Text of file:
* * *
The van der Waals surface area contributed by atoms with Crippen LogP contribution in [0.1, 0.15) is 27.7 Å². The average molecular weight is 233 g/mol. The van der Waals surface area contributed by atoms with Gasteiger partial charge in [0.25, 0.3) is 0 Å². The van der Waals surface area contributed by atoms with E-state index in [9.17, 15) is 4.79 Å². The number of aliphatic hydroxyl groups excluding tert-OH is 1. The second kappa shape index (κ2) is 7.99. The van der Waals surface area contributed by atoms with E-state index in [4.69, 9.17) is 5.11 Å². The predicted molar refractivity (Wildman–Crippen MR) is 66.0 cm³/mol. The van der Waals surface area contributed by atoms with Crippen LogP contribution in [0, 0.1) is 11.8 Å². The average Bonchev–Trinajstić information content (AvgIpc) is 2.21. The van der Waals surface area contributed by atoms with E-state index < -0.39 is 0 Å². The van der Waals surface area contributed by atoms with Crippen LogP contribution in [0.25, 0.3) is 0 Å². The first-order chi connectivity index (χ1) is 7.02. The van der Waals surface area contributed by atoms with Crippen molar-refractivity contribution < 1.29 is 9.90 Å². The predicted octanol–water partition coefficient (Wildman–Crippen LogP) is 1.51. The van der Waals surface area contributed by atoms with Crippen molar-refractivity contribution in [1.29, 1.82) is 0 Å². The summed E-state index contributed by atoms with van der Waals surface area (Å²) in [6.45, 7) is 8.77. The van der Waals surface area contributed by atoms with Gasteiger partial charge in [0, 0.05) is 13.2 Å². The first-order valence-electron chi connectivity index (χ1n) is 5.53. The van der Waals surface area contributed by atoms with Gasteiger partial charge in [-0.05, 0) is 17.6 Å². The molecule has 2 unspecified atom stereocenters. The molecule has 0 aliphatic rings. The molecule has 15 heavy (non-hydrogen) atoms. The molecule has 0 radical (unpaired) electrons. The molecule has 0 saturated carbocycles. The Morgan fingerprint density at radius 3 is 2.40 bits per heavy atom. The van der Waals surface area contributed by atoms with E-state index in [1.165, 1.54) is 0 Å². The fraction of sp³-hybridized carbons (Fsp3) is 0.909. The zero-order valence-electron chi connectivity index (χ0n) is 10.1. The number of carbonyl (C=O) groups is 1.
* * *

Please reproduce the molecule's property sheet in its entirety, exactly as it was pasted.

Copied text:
The van der Waals surface area contributed by atoms with Crippen LogP contribution in [0.1, 0.15) is 27.7 Å². The average molecular weight is 233 g/mol. The van der Waals surface area contributed by atoms with Gasteiger partial charge in [0.25, 0.3) is 0 Å². The van der Waals surface area contributed by atoms with E-state index in [9.17, 15) is 4.79 Å². The number of aliphatic hydroxyl groups excluding tert-OH is 1. The second kappa shape index (κ2) is 7.99. The van der Waals surface area contributed by atoms with E-state index in [4.69, 9.17) is 5.11 Å². The predicted molar refractivity (Wildman–Crippen MR) is 66.0 cm³/mol. The van der Waals surface area contributed by atoms with Crippen LogP contribution in [0, 0.1) is 11.8 Å². The average Bonchev–Trinajstić information content (AvgIpc) is 2.21. The van der Waals surface area contributed by atoms with E-state index < -0.39 is 0 Å². The van der Waals surface area contributed by atoms with Crippen LogP contribution in [0.25, 0.3) is 0 Å². The first-order chi connectivity index (χ1) is 7.02. The van der Waals surface area contributed by atoms with Crippen molar-refractivity contribution < 1.29 is 9.90 Å². The predicted octanol–water partition coefficient (Wildman–Crippen LogP) is 1.51. The van der Waals surface area contributed by atoms with Crippen molar-refractivity contribution in [1.29, 1.82) is 0 Å². The summed E-state index contributed by atoms with van der Waals surface area (Å²) in [6.45, 7) is 8.77. The van der Waals surface area contributed by atoms with Gasteiger partial charge in [0, 0.05) is 13.2 Å². The first-order valence-electron chi connectivity index (χ1n) is 5.53. The van der Waals surface area contributed by atoms with Gasteiger partial charge in [-0.05, 0) is 17.6 Å². The molecule has 2 unspecified atom stereocenters. The molecule has 0 aliphatic rings. The molecule has 15 heavy (non-hydrogen) atoms. The molecule has 0 radical (unpaired) electrons. The molecule has 0 saturated carbocycles. The Morgan fingerprint density at radius 3 is 2.40 bits per heavy atom. The van der Waals surface area contributed by atoms with E-state index in [1.165, 1.54) is 0 Å². The fraction of sp³-hybridized carbons (Fsp3) is 0.909. The zero-order valence-electron chi connectivity index (χ0n) is 10.1. The number of carbonyl (C=O) groups is 1.